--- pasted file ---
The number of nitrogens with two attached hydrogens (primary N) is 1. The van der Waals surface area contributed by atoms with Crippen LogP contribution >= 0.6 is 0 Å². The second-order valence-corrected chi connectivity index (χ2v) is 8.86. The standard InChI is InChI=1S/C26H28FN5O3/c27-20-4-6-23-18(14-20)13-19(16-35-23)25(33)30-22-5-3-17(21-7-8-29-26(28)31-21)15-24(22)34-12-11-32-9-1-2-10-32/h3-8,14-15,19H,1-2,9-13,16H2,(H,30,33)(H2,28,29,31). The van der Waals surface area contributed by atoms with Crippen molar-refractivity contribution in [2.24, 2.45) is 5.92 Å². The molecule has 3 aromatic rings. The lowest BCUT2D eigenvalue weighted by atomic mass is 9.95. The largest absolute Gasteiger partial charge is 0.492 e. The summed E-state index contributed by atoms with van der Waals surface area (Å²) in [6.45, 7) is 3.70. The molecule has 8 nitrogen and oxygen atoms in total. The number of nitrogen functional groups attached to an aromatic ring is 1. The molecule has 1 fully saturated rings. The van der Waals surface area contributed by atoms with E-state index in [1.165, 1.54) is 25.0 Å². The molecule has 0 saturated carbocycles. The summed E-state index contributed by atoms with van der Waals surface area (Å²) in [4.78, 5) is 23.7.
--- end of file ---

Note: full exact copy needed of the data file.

The number of nitrogens with two attached hydrogens (primary N) is 1. The van der Waals surface area contributed by atoms with Crippen LogP contribution >= 0.6 is 0 Å². The second-order valence-corrected chi connectivity index (χ2v) is 8.86. The standard InChI is InChI=1S/C26H28FN5O3/c27-20-4-6-23-18(14-20)13-19(16-35-23)25(33)30-22-5-3-17(21-7-8-29-26(28)31-21)15-24(22)34-12-11-32-9-1-2-10-32/h3-8,14-15,19H,1-2,9-13,16H2,(H,30,33)(H2,28,29,31). The van der Waals surface area contributed by atoms with Crippen molar-refractivity contribution in [2.24, 2.45) is 5.92 Å². The molecule has 3 aromatic rings. The lowest BCUT2D eigenvalue weighted by atomic mass is 9.95. The largest absolute Gasteiger partial charge is 0.492 e. The summed E-state index contributed by atoms with van der Waals surface area (Å²) in [6.45, 7) is 3.70. The molecule has 8 nitrogen and oxygen atoms in total. The number of nitrogen functional groups attached to an aromatic ring is 1. The molecule has 1 fully saturated rings. The van der Waals surface area contributed by atoms with E-state index in [1.165, 1.54) is 25.0 Å². The molecule has 0 saturated carbocycles. The summed E-state index contributed by atoms with van der Waals surface area (Å²) in [4.78, 5) is 23.7.